August 2007


Media coverage takes a bittersweet look at the eclectiv mix of previews, columns and codes that was the old Tips & Tricks.

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Media Coverage takes a second look at issues covered in previous columns. Don’t worry, the column is still a USDA-approved source of new content. And riboflavin!

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Game coverage these days isn’t all about enthusiast magazines and websites. Media Coverage talks to some journalists (including N’Gai Croal, Stephen Totilo and Chris Morris) who write about games for general interest publications.

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The American arcade industry is dying.

Sure, there are still some signs of life in the huge, multifaceted family entertainment centers like Dave & Busters, and your local mini-golf course or bowling alley might have a few antiquated games, but the conventional wisdom today maintains that the real action in American gaming can be found inside the home.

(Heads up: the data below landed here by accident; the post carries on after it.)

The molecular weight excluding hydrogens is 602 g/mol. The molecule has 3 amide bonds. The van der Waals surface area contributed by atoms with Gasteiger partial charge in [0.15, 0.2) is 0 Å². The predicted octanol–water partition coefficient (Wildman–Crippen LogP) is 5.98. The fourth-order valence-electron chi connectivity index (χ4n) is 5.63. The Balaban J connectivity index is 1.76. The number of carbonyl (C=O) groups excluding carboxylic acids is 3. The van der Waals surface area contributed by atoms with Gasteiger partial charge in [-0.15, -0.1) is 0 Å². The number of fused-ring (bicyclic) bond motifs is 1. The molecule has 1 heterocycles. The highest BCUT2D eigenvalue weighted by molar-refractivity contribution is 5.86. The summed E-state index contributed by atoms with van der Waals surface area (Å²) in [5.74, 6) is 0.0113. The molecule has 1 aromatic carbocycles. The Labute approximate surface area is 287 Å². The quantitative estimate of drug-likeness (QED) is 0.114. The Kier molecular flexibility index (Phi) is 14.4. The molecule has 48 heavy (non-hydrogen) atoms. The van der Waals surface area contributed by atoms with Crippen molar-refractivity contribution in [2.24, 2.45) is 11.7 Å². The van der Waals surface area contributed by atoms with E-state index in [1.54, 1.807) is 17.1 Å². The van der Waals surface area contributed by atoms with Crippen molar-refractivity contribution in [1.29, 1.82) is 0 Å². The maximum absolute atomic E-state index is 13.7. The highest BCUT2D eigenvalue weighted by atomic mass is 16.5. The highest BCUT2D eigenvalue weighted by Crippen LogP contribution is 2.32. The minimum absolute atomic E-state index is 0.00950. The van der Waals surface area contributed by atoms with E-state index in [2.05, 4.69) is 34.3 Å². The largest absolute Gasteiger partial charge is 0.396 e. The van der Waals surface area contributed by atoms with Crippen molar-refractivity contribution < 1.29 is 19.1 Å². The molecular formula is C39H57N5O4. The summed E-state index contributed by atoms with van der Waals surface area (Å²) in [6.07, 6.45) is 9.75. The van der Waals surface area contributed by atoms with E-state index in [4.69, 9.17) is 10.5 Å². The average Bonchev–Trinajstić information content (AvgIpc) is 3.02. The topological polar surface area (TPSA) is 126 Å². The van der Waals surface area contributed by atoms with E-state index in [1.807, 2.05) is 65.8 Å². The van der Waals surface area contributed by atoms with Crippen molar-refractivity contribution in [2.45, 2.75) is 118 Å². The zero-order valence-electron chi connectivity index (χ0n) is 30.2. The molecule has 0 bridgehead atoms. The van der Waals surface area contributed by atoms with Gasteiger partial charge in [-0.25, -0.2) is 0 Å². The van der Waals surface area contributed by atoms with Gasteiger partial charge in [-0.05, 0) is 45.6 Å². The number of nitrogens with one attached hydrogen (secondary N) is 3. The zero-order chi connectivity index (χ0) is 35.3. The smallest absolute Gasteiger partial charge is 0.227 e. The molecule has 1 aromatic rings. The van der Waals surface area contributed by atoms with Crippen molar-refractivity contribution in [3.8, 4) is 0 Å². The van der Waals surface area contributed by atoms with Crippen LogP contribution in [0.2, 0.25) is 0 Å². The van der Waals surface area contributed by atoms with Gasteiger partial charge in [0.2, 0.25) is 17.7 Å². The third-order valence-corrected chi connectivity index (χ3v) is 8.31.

But what if I told you there was an arcade revolution going on right under your nose? What if I told you manufacturers were putting out svelte, flatscreen machines with dozens of games, flashing LED exteriors and 3-D graphics? What if I told you the top manufacturer of these machines currently has 250,000 units on the market, rivaling the imprint of mega-selling classics like Pac-Man and Donkey Kong in their heyday, and brings in over a billion dollars a year?

What if I told you there was probably one in your neighborhood?

The arcade isn’t dying. You just have to change your idea of what an arcade is.

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Don’t get your hopes up — this column ended up getting a seven out of ten. That’s OK though. At Media Coverage, five is average.

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The focus in gaming journalism nowadays seems to be very much on online publications. Media Coverage gives some game magazine proponents a chance to defend the continued existence of the dead tree format.

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